U.S. Approves FMS of EMALS and AAG to French Navy’s Next-gen Aircraft Carrier Program

Rafale M01 during tests at Lakehurst in the 1990ies. Dassault Aviation picture.

The United States’ State Department approved a possible Foreign Military Sale (FMS) to France of Electromagnetic Aircraft Launch System (EMALS), Advanced Arresting Gear (AAG), and related equipment for an estimated cost of $1.321 billion.

According to the Defense Security Cooperation Agency:

The Government of France has requested to buy one (1) Electromagnetic Aircraft Launch System (EMALS), 2 launcher configuration; and one (1) Advanced Arresting Gear (AAG), 3 engine configuration. Also included are land-based testing and test spares; shipboard install; testing and certification support; shipboard spares; peculiar support equipment; government furnished equipment; multi-purpose reconfigurable training system; operator and maintainer training; integrated electronic technical manuals; drawings and interface control documents; technical assistance; contractor engineering technical services; and other related elements of logistical and program support. The estimated total cost is $1.321 billion.

The EMALS and AAG are currently fitted on the first-in-class aircraft carrier USS Gerald R. Ford (CVN 78). Earlier this year, the systems achieved the U.S. Navy’s target of 8,000 successful aircraft launches and recoveries during the ship’s 18-month Post Delivery Test & Trial (PDT&T) period. General Atomics is currently delivering the systems for follow on ships USS John F Kennedy (CVN 79) and USS Enterprise (CVN 80).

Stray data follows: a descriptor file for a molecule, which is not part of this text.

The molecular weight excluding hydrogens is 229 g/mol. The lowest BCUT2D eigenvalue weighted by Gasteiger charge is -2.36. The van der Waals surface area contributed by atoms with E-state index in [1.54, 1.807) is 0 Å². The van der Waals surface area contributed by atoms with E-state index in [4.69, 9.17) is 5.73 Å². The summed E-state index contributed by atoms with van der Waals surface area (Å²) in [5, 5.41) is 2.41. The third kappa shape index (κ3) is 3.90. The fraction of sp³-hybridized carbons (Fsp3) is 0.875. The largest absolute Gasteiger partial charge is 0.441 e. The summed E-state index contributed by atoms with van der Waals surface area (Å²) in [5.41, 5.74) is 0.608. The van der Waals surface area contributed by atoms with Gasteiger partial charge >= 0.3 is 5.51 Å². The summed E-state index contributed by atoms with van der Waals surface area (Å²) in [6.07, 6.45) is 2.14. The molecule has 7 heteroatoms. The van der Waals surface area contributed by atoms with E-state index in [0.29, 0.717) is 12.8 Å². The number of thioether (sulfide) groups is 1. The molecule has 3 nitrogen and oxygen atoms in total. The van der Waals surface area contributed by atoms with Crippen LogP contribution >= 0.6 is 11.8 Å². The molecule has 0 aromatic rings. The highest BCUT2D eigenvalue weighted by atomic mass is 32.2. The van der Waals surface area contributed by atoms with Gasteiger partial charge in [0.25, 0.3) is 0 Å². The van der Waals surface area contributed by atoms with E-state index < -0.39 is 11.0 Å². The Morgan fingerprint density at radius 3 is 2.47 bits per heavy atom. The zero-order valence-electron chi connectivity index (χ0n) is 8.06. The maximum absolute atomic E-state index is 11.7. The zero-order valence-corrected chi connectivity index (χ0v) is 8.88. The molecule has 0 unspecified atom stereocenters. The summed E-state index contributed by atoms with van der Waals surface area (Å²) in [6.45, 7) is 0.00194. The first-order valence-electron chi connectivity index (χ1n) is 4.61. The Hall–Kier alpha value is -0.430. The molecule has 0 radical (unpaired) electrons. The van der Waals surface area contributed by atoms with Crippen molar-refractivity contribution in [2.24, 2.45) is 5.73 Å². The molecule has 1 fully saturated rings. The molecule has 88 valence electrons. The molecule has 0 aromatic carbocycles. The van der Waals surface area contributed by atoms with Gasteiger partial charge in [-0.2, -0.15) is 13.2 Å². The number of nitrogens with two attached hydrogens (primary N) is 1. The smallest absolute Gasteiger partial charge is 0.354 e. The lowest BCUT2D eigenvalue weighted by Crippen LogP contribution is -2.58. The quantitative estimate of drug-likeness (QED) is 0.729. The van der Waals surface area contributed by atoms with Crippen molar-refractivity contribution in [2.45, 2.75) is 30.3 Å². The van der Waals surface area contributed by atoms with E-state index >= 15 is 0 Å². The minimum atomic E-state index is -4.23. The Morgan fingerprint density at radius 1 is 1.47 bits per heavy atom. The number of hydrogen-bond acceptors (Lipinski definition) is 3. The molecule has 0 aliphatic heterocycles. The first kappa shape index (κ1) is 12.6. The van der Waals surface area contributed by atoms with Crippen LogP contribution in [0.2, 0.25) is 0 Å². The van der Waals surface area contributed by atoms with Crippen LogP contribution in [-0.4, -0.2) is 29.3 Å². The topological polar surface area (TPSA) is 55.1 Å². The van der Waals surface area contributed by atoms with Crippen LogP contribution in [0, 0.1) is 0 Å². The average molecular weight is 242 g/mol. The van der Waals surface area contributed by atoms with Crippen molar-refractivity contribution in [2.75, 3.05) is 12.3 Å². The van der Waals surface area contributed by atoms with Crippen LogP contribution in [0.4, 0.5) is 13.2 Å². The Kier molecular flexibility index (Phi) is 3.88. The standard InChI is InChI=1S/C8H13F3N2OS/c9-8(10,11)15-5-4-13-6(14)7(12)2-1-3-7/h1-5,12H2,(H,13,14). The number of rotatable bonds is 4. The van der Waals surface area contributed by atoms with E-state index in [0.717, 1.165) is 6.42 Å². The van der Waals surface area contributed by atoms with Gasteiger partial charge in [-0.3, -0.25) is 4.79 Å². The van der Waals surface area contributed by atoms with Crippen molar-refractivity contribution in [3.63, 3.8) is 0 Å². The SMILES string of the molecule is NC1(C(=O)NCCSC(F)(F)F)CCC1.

Artist impression of France’s future aircraft carrier. Note the SCAF fighters, the EMALS catapults and the SeaFire radar. Naval Group image.

The Rafale M prototype (known as M01) was tested by Dassault Aviation, DGA and the French Navy with the U.S. made C-13 catapults during several campaigns at Naval Air Warfare Center in Lakehurst and Patuxent River, Maryland. The four campaigns took place between the Summer of 1992 and the Fall of 1995.

In addition, one of our sources explained that the French Navy could request the U.S. Navy the possibility to use an EMALS-equipped aircraft carrier to train and qualify French pilots during the next refueling and overhaul period of Charles de Gaulle, set for 2028. The U.S. Navy should have three operational Ford-class carriers by then.

French President Emmanuel Macron officially green lighted the construction of a new nuclear-powered aircraft carrier as part of the PANG program one year ago (8 December 2020). The future flagship of the Marine Nationale is intended to replace the existing “Charles de Gaulle” around 2038.

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